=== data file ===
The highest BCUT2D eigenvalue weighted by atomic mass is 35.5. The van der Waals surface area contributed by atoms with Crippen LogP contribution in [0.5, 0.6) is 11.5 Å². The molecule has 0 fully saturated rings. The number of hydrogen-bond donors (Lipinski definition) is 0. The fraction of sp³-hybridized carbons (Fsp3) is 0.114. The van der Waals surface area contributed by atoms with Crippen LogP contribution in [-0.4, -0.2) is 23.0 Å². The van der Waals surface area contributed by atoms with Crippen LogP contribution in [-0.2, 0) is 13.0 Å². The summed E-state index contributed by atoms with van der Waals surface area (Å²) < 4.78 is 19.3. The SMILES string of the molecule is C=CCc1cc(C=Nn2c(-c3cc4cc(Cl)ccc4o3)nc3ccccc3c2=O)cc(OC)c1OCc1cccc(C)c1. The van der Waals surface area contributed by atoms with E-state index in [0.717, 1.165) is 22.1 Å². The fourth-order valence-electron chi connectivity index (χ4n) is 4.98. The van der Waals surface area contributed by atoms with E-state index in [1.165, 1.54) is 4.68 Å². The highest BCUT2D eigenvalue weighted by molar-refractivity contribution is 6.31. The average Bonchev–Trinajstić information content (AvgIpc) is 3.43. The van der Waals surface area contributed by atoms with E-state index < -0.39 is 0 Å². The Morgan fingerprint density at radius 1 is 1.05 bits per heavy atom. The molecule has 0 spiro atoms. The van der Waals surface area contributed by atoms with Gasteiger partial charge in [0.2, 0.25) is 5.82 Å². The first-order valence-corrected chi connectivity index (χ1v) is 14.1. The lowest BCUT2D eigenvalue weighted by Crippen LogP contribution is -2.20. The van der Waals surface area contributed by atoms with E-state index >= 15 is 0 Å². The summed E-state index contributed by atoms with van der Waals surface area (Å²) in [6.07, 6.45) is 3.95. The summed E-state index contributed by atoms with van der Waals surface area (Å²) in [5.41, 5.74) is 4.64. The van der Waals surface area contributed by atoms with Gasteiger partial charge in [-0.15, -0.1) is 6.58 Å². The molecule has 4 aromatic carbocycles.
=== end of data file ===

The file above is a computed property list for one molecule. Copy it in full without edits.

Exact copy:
The highest BCUT2D eigenvalue weighted by atomic mass is 35.5. The van der Waals surface area contributed by atoms with Crippen LogP contribution in [0.5, 0.6) is 11.5 Å². The molecule has 0 fully saturated rings. The number of hydrogen-bond donors (Lipinski definition) is 0. The fraction of sp³-hybridized carbons (Fsp3) is 0.114. The van der Waals surface area contributed by atoms with Crippen LogP contribution in [-0.4, -0.2) is 23.0 Å². The van der Waals surface area contributed by atoms with Crippen LogP contribution in [-0.2, 0) is 13.0 Å². The summed E-state index contributed by atoms with van der Waals surface area (Å²) < 4.78 is 19.3. The SMILES string of the molecule is C=CCc1cc(C=Nn2c(-c3cc4cc(Cl)ccc4o3)nc3ccccc3c2=O)cc(OC)c1OCc1cccc(C)c1. The van der Waals surface area contributed by atoms with E-state index in [0.717, 1.165) is 22.1 Å². The fourth-order valence-electron chi connectivity index (χ4n) is 4.98. The van der Waals surface area contributed by atoms with E-state index in [1.165, 1.54) is 4.68 Å². The highest BCUT2D eigenvalue weighted by molar-refractivity contribution is 6.31. The average Bonchev–Trinajstić information content (AvgIpc) is 3.43. The van der Waals surface area contributed by atoms with E-state index < -0.39 is 0 Å². The Morgan fingerprint density at radius 1 is 1.05 bits per heavy atom. The molecule has 0 spiro atoms. The van der Waals surface area contributed by atoms with Gasteiger partial charge in [0.2, 0.25) is 5.82 Å². The first-order valence-corrected chi connectivity index (χ1v) is 14.1. The lowest BCUT2D eigenvalue weighted by Crippen LogP contribution is -2.20. The van der Waals surface area contributed by atoms with E-state index >= 15 is 0 Å². The summed E-state index contributed by atoms with van der Waals surface area (Å²) in [6.07, 6.45) is 3.95. The summed E-state index contributed by atoms with van der Waals surface area (Å²) in [5.41, 5.74) is 4.64. The van der Waals surface area contributed by atoms with Gasteiger partial charge in [-0.15, -0.1) is 6.58 Å². The molecule has 4 aromatic carbocycles.